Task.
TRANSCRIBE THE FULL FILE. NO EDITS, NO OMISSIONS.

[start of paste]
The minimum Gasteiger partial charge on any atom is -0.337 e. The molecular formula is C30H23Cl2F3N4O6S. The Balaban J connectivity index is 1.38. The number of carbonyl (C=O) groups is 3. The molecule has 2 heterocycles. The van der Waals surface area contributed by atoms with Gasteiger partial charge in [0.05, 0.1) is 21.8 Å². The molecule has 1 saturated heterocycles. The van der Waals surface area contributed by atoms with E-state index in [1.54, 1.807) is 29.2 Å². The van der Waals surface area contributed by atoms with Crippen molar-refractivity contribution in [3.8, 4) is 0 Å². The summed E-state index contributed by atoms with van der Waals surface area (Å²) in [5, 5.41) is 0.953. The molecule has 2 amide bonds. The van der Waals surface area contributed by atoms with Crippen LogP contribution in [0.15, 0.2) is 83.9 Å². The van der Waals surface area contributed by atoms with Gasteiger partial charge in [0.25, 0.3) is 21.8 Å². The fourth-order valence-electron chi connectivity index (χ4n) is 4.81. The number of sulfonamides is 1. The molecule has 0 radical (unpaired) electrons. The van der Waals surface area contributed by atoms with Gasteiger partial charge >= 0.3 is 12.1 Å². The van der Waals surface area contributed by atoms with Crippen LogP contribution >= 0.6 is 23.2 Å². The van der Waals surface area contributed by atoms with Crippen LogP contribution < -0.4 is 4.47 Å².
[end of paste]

The minimum Gasteiger partial charge on any atom is -0.337 e. The molecular formula is C30H23Cl2F3N4O6S. The Balaban J connectivity index is 1.38. The number of carbonyl (C=O) groups is 3. The molecule has 2 heterocycles. The van der Waals surface area contributed by atoms with Gasteiger partial charge in [0.05, 0.1) is 21.8 Å². The molecule has 1 saturated heterocycles. The van der Waals surface area contributed by atoms with E-state index in [1.54, 1.807) is 29.2 Å². The van der Waals surface area contributed by atoms with Crippen molar-refractivity contribution in [3.8, 4) is 0 Å². The summed E-state index contributed by atoms with van der Waals surface area (Å²) in [5, 5.41) is 0.953. The molecule has 2 amide bonds. The van der Waals surface area contributed by atoms with Crippen LogP contribution in [0.15, 0.2) is 83.9 Å². The van der Waals surface area contributed by atoms with Gasteiger partial charge in [0.25, 0.3) is 21.8 Å². The fourth-order valence-electron chi connectivity index (χ4n) is 4.81. The number of sulfonamides is 1. The molecule has 0 radical (unpaired) electrons. The van der Waals surface area contributed by atoms with Gasteiger partial charge >= 0.3 is 12.1 Å². The van der Waals surface area contributed by atoms with Crippen LogP contribution >= 0.6 is 23.2 Å². The van der Waals surface area contributed by atoms with Crippen LogP contribution < -0.4 is 4.47 Å².